USD Displaying Bullish Momentum Again After the Dip Earlier
Skerdian Meta • 2 min read
During the European session the USD resumed the bullish momentum and pushed higher across the board, but in early US session, the Buck experienced a decline, giving back the gains in made during the European session. This shift is accompanied by various economic indicators. The S&P manufacturing flash index fell short of expectations, coming in at 48.5 points for May compared to the anticipated 50.0 points, which shows that manufacturing is falling back into contraction.
However, the services index exceeded expectations. New home sales performed better than expected, but the Richmond Fed composite and manufacturing indices showed a decline. US yields also retreated from their recent high levels. As a result, stocks are trading lower. Besides that, Republican (GOP) leaders have made negative comments this morning as they position themselves for discussions scheduled for 11 AM ET. From the perspective of the GOP, the tone of these discussions appears to have worsened overnight. The USD is now reversing back up and GOLD is pushing lower after finding resistance at moving averages. We decided to open a sell Gold signal as the 100 SMA (green) continues to provide resistance on the H1 chart. USD/JPY on the other hand is heading for 139.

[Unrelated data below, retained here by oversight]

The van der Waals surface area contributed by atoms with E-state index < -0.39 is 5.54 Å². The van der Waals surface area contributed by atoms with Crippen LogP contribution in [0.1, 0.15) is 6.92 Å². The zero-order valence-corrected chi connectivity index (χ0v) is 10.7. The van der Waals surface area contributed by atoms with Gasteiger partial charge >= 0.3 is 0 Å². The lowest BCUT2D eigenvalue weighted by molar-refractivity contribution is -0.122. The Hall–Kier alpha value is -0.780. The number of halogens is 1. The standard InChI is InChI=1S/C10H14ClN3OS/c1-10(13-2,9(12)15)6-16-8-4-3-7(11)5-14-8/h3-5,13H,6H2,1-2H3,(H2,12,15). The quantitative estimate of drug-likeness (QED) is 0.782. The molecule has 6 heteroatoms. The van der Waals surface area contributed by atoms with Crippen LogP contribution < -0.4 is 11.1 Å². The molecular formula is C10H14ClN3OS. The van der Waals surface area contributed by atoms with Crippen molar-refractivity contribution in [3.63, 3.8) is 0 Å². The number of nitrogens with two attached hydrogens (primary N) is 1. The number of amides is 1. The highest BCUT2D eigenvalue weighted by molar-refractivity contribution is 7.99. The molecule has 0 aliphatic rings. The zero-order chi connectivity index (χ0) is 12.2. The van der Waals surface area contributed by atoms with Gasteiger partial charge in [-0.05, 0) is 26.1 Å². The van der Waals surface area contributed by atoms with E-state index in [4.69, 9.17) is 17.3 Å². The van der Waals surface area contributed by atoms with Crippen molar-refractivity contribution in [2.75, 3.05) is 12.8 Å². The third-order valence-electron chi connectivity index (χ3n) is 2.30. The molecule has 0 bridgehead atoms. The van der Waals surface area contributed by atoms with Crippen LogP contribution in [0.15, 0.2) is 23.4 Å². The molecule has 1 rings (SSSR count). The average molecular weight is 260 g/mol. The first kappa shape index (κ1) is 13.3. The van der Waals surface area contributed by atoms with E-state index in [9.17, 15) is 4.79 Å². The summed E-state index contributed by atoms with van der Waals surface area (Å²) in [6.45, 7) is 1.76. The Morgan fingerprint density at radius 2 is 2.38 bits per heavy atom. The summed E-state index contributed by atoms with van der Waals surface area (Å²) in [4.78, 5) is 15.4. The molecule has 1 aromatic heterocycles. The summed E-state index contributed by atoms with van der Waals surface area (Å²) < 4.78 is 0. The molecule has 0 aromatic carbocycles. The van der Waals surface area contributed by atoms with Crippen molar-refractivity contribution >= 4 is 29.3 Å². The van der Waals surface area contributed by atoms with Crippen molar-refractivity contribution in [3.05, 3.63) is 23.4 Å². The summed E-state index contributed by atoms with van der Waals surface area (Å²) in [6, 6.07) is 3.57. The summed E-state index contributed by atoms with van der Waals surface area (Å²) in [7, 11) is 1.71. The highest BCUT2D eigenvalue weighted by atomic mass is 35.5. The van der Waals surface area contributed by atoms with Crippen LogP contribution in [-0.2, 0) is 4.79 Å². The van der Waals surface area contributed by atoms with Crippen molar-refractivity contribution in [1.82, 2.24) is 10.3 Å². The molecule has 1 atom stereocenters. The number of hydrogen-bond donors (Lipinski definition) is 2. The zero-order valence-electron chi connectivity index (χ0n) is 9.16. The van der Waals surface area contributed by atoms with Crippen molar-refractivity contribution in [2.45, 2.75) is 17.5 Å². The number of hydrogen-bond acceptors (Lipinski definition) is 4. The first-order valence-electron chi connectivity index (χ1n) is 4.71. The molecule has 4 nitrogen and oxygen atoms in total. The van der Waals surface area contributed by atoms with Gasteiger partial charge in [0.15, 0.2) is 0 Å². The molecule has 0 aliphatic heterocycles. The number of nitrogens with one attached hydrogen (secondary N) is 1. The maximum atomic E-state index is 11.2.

S&P/Global Manufacturing PMI for May
- Manufacturing PMI flash 48.5 versus 50 expected.
- Services PMI 55.1 versus 52.6 estimate
- composite index 54.5 versus 53.5 last month
Summary of the Manufacturing Flash PMI:
The S&P Global Flash US Services Business Activity Index in May reported a strong expansion in service sector output, standing at 55.1, the fastest growth in over a year. This growth was attributed to increased demand from new and existing customers.
There was also a significant rise in new business for service providers, the quickest since April 2022, surpassing the series average. A notable contribution to this increase was the growth in new export orders, which saw a positive trend for the first time in a year.
Despite the fact that inflation pressures remained high, the rates of input prices and output charges growth were faster than their respective series averages. Companies often pointed to higher wage bills as a primary driver of inflation.
Job creation also saw an uptick in May, with employment growth being the fastest in ten months, and levels of unfinished business remained stable due to improvements in capacity. Service providers reported confidence in continued growth of business activity over the next year, with the level of optimism reaching a one-year high, driven by expectations of sustained increases in client demand.